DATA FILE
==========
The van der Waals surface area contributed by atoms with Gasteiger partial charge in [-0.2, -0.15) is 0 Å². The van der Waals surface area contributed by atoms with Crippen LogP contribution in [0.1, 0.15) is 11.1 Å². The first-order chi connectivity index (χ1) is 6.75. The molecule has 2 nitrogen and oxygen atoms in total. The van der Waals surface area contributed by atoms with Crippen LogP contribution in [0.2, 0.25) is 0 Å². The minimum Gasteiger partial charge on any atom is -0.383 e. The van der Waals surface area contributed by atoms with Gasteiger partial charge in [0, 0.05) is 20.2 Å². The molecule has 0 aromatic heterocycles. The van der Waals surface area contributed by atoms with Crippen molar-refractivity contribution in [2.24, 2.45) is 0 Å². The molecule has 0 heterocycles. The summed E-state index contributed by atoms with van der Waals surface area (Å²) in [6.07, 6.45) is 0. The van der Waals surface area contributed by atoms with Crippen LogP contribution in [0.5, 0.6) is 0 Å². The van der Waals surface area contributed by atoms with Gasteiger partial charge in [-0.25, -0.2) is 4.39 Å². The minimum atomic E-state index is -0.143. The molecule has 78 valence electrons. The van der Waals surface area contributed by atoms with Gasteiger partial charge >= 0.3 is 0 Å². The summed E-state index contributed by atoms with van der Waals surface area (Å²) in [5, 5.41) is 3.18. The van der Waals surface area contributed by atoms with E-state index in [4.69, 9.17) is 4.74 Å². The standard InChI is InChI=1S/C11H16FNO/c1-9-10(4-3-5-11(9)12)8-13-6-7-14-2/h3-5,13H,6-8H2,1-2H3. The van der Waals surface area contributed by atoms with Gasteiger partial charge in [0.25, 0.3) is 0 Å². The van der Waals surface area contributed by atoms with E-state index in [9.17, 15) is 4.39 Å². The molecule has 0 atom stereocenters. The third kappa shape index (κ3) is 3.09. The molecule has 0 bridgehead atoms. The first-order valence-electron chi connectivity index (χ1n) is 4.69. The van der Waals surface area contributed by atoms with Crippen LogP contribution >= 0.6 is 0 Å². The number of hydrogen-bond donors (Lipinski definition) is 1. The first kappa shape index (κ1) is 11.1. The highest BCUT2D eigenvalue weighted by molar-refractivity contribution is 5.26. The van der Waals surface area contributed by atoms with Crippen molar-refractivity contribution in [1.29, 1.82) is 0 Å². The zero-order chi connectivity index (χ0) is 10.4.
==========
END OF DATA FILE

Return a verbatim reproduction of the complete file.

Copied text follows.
The van der Waals surface area contributed by atoms with Gasteiger partial charge in [-0.2, -0.15) is 0 Å². The van der Waals surface area contributed by atoms with Crippen LogP contribution in [0.1, 0.15) is 11.1 Å². The first-order chi connectivity index (χ1) is 6.75. The molecule has 2 nitrogen and oxygen atoms in total. The van der Waals surface area contributed by atoms with Crippen LogP contribution in [0.2, 0.25) is 0 Å². The minimum Gasteiger partial charge on any atom is -0.383 e. The van der Waals surface area contributed by atoms with Gasteiger partial charge in [0, 0.05) is 20.2 Å². The molecule has 0 aromatic heterocycles. The van der Waals surface area contributed by atoms with Crippen molar-refractivity contribution in [2.24, 2.45) is 0 Å². The molecule has 0 heterocycles. The summed E-state index contributed by atoms with van der Waals surface area (Å²) in [6.07, 6.45) is 0. The van der Waals surface area contributed by atoms with Crippen LogP contribution in [0.5, 0.6) is 0 Å². The van der Waals surface area contributed by atoms with Gasteiger partial charge in [-0.25, -0.2) is 4.39 Å². The minimum atomic E-state index is -0.143. The molecule has 78 valence electrons. The van der Waals surface area contributed by atoms with Gasteiger partial charge >= 0.3 is 0 Å². The summed E-state index contributed by atoms with van der Waals surface area (Å²) in [5, 5.41) is 3.18. The van der Waals surface area contributed by atoms with E-state index in [4.69, 9.17) is 4.74 Å². The standard InChI is InChI=1S/C11H16FNO/c1-9-10(4-3-5-11(9)12)8-13-6-7-14-2/h3-5,13H,6-8H2,1-2H3. The van der Waals surface area contributed by atoms with Gasteiger partial charge in [0.25, 0.3) is 0 Å². The van der Waals surface area contributed by atoms with E-state index in [9.17, 15) is 4.39 Å². The molecule has 0 atom stereocenters. The third kappa shape index (κ3) is 3.09. The molecule has 0 bridgehead atoms. The first-order valence-electron chi connectivity index (χ1n) is 4.69. The van der Waals surface area contributed by atoms with Crippen LogP contribution >= 0.6 is 0 Å². The number of hydrogen-bond donors (Lipinski definition) is 1. The first kappa shape index (κ1) is 11.1. The highest BCUT2D eigenvalue weighted by molar-refractivity contribution is 5.26. The van der Waals surface area contributed by atoms with Crippen molar-refractivity contribution in [1.29, 1.82) is 0 Å². The zero-order chi connectivity index (χ0) is 10.4.